Parvalbumins of the sciaenidae: Purification, characterization, and potential use in the immunoidentification of red drum (Sciaenops ocellata)
Robison, Buena Chambers, III
Doctor of Philosophy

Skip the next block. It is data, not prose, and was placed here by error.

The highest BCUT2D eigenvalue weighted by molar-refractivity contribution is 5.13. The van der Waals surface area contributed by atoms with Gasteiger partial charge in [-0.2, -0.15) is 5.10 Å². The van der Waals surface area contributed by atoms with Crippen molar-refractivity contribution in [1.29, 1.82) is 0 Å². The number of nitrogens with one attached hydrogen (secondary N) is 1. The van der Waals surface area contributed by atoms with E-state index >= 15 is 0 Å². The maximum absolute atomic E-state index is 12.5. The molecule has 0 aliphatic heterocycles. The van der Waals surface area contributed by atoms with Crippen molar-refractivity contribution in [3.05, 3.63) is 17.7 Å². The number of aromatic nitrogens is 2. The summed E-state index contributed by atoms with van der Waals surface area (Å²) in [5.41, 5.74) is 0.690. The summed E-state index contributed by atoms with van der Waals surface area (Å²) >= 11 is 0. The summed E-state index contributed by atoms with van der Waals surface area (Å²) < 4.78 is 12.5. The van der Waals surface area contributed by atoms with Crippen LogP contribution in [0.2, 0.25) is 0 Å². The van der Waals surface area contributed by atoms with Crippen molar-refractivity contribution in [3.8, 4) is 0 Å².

Parvalbumins are low molecular weight, water soluble sarcoplasmic proteins that are found in abundance in the fast twitch muscles of fish and amphibia. They are further characterized by a high affinity for calcium, acidic nature, polymorphism, unusual amino acid composition, unique ultraviolet absorption spectrum and high antigenicity. Parvalbumins are believed to serve in the rapid removal of calcium ions from troponin C during the relaxation phase of fast twitch muscle. Parvalbumins are species-specific for each species of fish in terms of these physico-chemical characteristics. In view of this specificity and of the protein's considerable antigenicity, it was proposed to employ the parvalbumin from red drum (Sciaenops ocellata) as the basis for an immunological field test to identify the red drum species from muscle samples. The ability to identify red drum from only a sample of muscle tissue would allow game law enforcement personnel to screen contraband fish fillets on site. A field test as described would greatly strengthen enforcement efforts of parks and wildlife personnel. The major component parvalbumins were isolated from red drum and spotted seatrout (Cynoscion nebulosus) by gel filtration and ion-exchange chromatography, and antisera were produced in two rabbits against the red drum parvalbumin. This antisera was then examined for cross-reactivity against the parvalbumin from spotted seatrout and against the myogens of the following species of fish: sand seatrout (Cynoscion arenarius), black drum (Pogonias cromis), southern kingfish (Menticirrhus americanus), freshwater drum (Aplodinotus grunniens), vermillion snapper (Rhomboplites aurorubens), sheepshead (Archosargus probatocephalus) and southern flounder (Paralichthys lethostigma). The antisera were examined by double diffusion in gels, by interfacial ring testing, and by enzyme-linked immunosorbent assay (ELISA). In double diffusion in gels, the anti-red drum parvalbumin antiserum reacted specifically with its homologous antigen when the antiserum used was the five-week post primary inoculation antiserum. As the antiserum matured, following secondary and tertiary inoculations with antigen, the specificity lessened and the antiserum reacted in varying degrees with the heterologous antigens. With ELISA, reactivity of the antiserum was demonstrated against all antigens tested, regardless of the stage of the antiserum.